“As we prepare for mass production, it’s encouraging to see foreign allied governments as enthusiastic about the new capabilities Silent Arrow brings to the warfighter as the U.S. military has been,” said Chip Yates, Silent Arrow’s founder and CEO. “We have distribution agreements in place for 37 countries so far and are working hard to become the worldwide standard for airdrop logistics.” The company is also marketing civilian versions of the gliders to be used for humanitarian efforts and disaster relief.

Silent Arrow

In 2019, USSOCOM signed a development contract with Silent Arrow in order to perform flight testing. In late 2021, the United States Air Force Research Laboratory (AFRL) ordered fifteen GD-2000 gliders from Silent Arrow under a Phase II Small Business Innovation Research (SBIR) contract. AFRL intends to miniaturize the drones further as part of a redesign known as the Silent Arrow Precision Guided Bundle (SA-PGB). 

The smaller SA-PBG will measure just 39 inches long and will have a cargo capacity of 350 pounds. It is intended to be capable of swarming operations when launched from aircraft cargo ramps such as in the recent deployments aboard C-130s. In addition, the smaller glider is being eyed for side door deployments, potentially expanding the number of aircraft from which it could be dropped. Silent Arrow’s gliders have already been awarded airworthiness approval by U.S. Air Force Special Operations Command (AFSOC).

Silent Arrow

Cargo supply gliders that can be deployed from 40 miles away offer unique advantages over traditional resupply airdrop concepts. The gliders could be dropped from just outside denied or contested airspace, keeping manned aircraft out of harm’s way when delivering supplies to forward-deployed units. The standoff range offered by these gliders means that launch vehicles don't have to get physically near the troops they are resupplying, reducing the chances of potentially making their location or presence known.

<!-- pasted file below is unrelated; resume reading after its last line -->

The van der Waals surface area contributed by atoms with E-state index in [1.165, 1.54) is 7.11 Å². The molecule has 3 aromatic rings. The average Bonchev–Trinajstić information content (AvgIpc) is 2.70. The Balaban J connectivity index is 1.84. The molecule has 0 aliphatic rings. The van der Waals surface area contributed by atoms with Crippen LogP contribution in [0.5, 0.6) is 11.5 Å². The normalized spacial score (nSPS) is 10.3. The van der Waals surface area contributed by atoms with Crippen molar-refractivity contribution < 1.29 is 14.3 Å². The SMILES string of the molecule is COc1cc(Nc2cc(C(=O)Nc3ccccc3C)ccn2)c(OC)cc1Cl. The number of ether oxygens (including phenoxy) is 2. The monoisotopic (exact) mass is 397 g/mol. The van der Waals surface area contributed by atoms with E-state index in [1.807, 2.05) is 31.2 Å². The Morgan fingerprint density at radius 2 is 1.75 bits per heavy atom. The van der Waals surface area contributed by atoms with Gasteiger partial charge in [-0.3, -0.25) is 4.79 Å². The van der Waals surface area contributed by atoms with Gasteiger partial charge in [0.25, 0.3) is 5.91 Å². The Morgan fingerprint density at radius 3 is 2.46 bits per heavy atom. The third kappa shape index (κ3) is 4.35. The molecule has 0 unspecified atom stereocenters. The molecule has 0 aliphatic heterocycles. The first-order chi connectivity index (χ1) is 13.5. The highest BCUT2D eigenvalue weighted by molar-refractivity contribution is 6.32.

Because they have no engines of their own, the gliders would naturally have lower acoustic and infrared signatures compared to powered drones, helping them to potentially glide unnoticed through unfriendly skies to units behind enemy lines or close to air defenses. The ability of the smaller SA-PGB glider to be dropped from the side doors of smaller aircraft could further extend its operational flexibility.

Silent Arrow

While resupply gliders have been used since at least World War II, the men flying these unsophisticated "flying coffins" saw the highest death rate in the U.S. Army Air Corps throughout the war. The Department of Defense has explored more advanced concepts in recent years involving unmanned systems. In 2017, the U.S. Marine Corps displayed a disposable box-like drone made by Logistic Gliders, Inc. that, much like the Silent Arrow GD-2000, was aimed at resupplying a Marine rifle squad with one day’s worth of supplies. 

A supply glider made by Logistic Gliders, Inc., Logistic Gliders

The U.S. Navy has also tested a variety of autonomous aerial supply drone concepts to reduce its logistical burden. SOCOM has also previously used the CQ-10 Snowgoose, a small UAV featuring a pusher propeller and a parafoil that can carry up to 600 pounds of cargo in its internal bays. 

Silent Arrow

There is a pressing need for resupply and logistics concepts like those offered by the Silent Arrow gliders. Recent conflicts have shown that there is a troubling reliance on logistics chains that are difficult to maintain or protect in theaters of operations far from established military supply lines. Given the Pentagon’s plans to be able to rapidly establish and operate forward bases in austere locations, concepts like Silent Arrow’s autonomous gliders could offer a more cost-effective and safer way to rapidly deliver critical supplies to fill short-term gaps in supply chains during high-tempo operations. The ability to do so during unexpected contingencies without putting aircrew at risk, or at least decreasing that risk, especially in support of special operations and small forward-deployed teams, is especially attractive.

Contact the author: Brett@TheDrive.com